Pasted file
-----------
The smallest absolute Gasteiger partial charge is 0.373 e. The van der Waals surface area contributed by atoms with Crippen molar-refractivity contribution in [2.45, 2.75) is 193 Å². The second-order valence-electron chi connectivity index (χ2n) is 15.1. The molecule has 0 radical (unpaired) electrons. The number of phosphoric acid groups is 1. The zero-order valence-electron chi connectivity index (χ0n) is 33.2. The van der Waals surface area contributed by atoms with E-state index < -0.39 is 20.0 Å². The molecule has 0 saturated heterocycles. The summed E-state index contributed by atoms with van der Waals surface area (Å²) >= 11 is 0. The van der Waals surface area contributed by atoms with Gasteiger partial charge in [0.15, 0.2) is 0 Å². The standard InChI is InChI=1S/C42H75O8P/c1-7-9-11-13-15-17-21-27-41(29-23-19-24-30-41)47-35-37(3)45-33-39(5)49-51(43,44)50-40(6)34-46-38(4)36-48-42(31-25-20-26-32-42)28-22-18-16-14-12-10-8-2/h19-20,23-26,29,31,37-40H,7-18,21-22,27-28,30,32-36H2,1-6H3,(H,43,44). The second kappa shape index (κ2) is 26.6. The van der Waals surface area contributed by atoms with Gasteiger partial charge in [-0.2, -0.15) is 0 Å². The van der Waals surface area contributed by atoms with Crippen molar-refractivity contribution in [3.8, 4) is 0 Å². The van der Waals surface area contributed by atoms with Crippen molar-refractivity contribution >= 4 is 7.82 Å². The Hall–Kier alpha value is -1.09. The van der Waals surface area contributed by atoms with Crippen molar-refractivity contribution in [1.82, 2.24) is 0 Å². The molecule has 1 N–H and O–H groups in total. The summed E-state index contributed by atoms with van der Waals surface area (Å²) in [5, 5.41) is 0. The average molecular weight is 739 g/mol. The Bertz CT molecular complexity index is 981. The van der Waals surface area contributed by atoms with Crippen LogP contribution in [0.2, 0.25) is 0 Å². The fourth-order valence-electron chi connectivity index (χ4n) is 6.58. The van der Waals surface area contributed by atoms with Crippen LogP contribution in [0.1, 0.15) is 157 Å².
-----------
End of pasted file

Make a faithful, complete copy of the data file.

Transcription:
The smallest absolute Gasteiger partial charge is 0.373 e. The van der Waals surface area contributed by atoms with Crippen molar-refractivity contribution in [2.45, 2.75) is 193 Å². The second-order valence-electron chi connectivity index (χ2n) is 15.1. The molecule has 0 radical (unpaired) electrons. The number of phosphoric acid groups is 1. The zero-order valence-electron chi connectivity index (χ0n) is 33.2. The van der Waals surface area contributed by atoms with E-state index < -0.39 is 20.0 Å². The molecule has 0 saturated heterocycles. The summed E-state index contributed by atoms with van der Waals surface area (Å²) >= 11 is 0. The van der Waals surface area contributed by atoms with Gasteiger partial charge in [0.15, 0.2) is 0 Å². The standard InChI is InChI=1S/C42H75O8P/c1-7-9-11-13-15-17-21-27-41(29-23-19-24-30-41)47-35-37(3)45-33-39(5)49-51(43,44)50-40(6)34-46-38(4)36-48-42(31-25-20-26-32-42)28-22-18-16-14-12-10-8-2/h19-20,23-26,29,31,37-40H,7-18,21-22,27-28,30,32-36H2,1-6H3,(H,43,44). The second kappa shape index (κ2) is 26.6. The van der Waals surface area contributed by atoms with Gasteiger partial charge in [-0.2, -0.15) is 0 Å². The van der Waals surface area contributed by atoms with Crippen molar-refractivity contribution in [3.8, 4) is 0 Å². The van der Waals surface area contributed by atoms with Crippen molar-refractivity contribution >= 4 is 7.82 Å². The Hall–Kier alpha value is -1.09. The van der Waals surface area contributed by atoms with Crippen molar-refractivity contribution in [1.82, 2.24) is 0 Å². The molecule has 1 N–H and O–H groups in total. The summed E-state index contributed by atoms with van der Waals surface area (Å²) in [5, 5.41) is 0. The average molecular weight is 739 g/mol. The Bertz CT molecular complexity index is 981. The van der Waals surface area contributed by atoms with Crippen LogP contribution in [0.2, 0.25) is 0 Å². The fourth-order valence-electron chi connectivity index (χ4n) is 6.58. The van der Waals surface area contributed by atoms with Crippen LogP contribution in [0.1, 0.15) is 157 Å².